But we are starting to production halts emerge in the metals, so both the demand and supply sides of the supply/demand equation are now likely to be reined in. Although with economic activity in Europe slowing, demand is likely to fall at a faster pace, at least until China ramps up production.
- The Dow Jones Industrial Average (DJIA) rebounded by 5.2% on Tuesday, but in pre-market trade this morning it is down by 5% - so limit down.
- The three-month copper price on the London Metal Exchange was down by 3.4% as of 6.06am London time.
- Asia-Pacific equity indices are down, once again led by a 6.43% decline in Australia’s ASX 200.
Three-month base metals prices on the LME were mainly lower this morning, the exception being tin that was up by 1.1% at $14,100 per tonne, but it led on the downside on Tuesday with a 7.8% collapse. The rest of the complex was down by an average of 1.5%. Collectively, at their individual lows, the base metals are now down by an average of 20.3% from their January 17 highs.
The most-traded base metals contracts on the Shanghai Futures Exchange were down across the board by an average of 2.8% on Wednesday while they reacted to the falls on the LME on Tuesday, when the LME complex closed down by an average of 3.9%.
June tin led on the downside with a 4.9% fall, followed by 3.9% declines in May lead and copper - the latter recently quoted at 40,860 yuan ($5,831) per tonne. The falls on the LME seem to be outpacing those on the SHFE, but that stands to reasons if China is starting to recover.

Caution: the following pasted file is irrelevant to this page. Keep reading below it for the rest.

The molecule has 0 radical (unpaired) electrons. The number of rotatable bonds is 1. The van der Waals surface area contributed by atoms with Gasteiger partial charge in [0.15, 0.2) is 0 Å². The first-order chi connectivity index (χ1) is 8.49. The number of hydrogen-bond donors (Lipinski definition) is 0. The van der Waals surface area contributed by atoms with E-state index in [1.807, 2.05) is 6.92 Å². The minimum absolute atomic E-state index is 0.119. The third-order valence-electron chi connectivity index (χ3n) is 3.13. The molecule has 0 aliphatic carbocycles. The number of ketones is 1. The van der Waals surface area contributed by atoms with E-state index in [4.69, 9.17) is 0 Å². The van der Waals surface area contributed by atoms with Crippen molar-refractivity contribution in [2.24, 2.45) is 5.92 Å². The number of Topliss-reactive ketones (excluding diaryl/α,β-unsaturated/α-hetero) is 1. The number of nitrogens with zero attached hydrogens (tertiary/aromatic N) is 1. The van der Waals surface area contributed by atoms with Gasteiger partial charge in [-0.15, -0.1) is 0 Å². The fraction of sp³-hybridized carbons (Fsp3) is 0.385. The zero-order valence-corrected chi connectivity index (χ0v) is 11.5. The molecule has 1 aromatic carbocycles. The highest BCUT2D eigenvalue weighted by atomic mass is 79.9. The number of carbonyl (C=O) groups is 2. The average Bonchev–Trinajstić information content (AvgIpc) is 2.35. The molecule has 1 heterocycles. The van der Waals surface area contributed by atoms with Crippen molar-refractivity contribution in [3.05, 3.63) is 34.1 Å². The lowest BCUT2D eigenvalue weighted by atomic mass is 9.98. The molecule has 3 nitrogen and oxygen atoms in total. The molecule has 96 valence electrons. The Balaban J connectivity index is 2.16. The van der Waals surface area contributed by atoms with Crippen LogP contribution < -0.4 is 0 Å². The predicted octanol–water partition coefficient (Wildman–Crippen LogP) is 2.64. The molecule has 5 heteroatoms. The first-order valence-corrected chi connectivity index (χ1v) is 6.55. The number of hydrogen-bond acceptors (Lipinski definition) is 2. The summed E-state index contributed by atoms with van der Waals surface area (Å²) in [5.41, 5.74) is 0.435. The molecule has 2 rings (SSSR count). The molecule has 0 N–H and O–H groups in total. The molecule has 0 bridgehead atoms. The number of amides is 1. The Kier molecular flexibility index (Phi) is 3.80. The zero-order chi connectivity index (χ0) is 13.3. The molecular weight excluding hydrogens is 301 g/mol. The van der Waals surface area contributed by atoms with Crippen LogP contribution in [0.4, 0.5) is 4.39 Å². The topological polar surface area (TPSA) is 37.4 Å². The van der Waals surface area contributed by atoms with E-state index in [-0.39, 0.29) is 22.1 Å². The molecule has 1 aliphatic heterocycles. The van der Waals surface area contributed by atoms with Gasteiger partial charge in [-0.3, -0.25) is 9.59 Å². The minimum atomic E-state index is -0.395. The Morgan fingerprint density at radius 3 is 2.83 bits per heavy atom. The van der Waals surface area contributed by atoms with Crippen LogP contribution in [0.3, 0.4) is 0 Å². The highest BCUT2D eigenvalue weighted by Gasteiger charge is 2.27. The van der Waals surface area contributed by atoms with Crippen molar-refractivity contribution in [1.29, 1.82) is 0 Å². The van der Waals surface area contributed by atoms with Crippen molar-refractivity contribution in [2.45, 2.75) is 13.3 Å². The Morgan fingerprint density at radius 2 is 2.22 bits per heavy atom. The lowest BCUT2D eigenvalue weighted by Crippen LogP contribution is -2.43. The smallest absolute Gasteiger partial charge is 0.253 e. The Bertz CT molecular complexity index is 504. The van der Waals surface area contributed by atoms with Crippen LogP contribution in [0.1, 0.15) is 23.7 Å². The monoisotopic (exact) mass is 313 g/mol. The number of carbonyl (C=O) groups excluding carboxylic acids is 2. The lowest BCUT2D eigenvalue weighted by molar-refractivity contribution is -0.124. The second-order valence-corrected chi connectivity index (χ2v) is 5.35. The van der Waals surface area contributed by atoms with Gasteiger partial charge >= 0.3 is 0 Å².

Spot gold prices are running into buying below $1,500 per oz – Monday’s and Tuesday’s lows were $1,451.70 and $1,466 respectively, but the lowest close so far has been $1,507.20 per oz. The other precious metals appear to be finding support too, although trading is erratic. The gold/silver ratio continues to race higher, it was recently quoted at 1:121, compared with to 1:116 at a similar time on Tuesday.
The yield on benchmark United States 10-year treasuries was recently quoted at 1.02%, this compares with 0.81% at a similar time on Tuesday and 0.74% on Monday, so some stability appears to have emerged in this sector. If investors are not prepared to chase yields below 1%, then perhaps they will look for other havens, which may benefit gold.
Asian Pacific equities were weaker this morning: the ASX 200 (-6.43%), the Nikkei (-1.68%), the Hang Seng (-3.59%), the Kospi (-4.86%) and CSI 300 (-1.70%).
The dollar index is consolidating after extending gains on Tuesday, it was recently quoted at 99.46. The dollar seems to be reflecting the US’ haven status.
Of the other major currencies we follow the Australian dollar (0.5991) is falling, as is sterling (1.2076), while the Japanese yen (107.01) and the euro (1.1006) are consolidating.
Wednesday’s economic data includes the European Union’s consumer price index and Italian and EU trade balance data. US data due later includes housing starts, building permits and crude oil inventories.
Today’s key themes and views
We said on Tuesday that “given the rout in the precious metals you have to remain open to the possibility of a greater deleveraging sell-off in the base metals” and that seems to be getting underway, with all the metals accelerating lower to varying degrees over the past 24 hours.
Overall, while Europe and the US are hit more by the novel coronavirus (2019-nCOV), demand for metals is likely to temporarily fall and that is expected to keep prices under pressure, but if more production cuts are announced then that should start to cushion the downside, especially if there is more evidence that China’s economy and health are rebounding.
With the dollar climbing and US treasury yields also suggesting investors are not prepared to chase them lower, then perhaps gold will start to pick up more investor interest, especially if money that has come out of equities is now looking for somewhere to be parked until equities look safer again.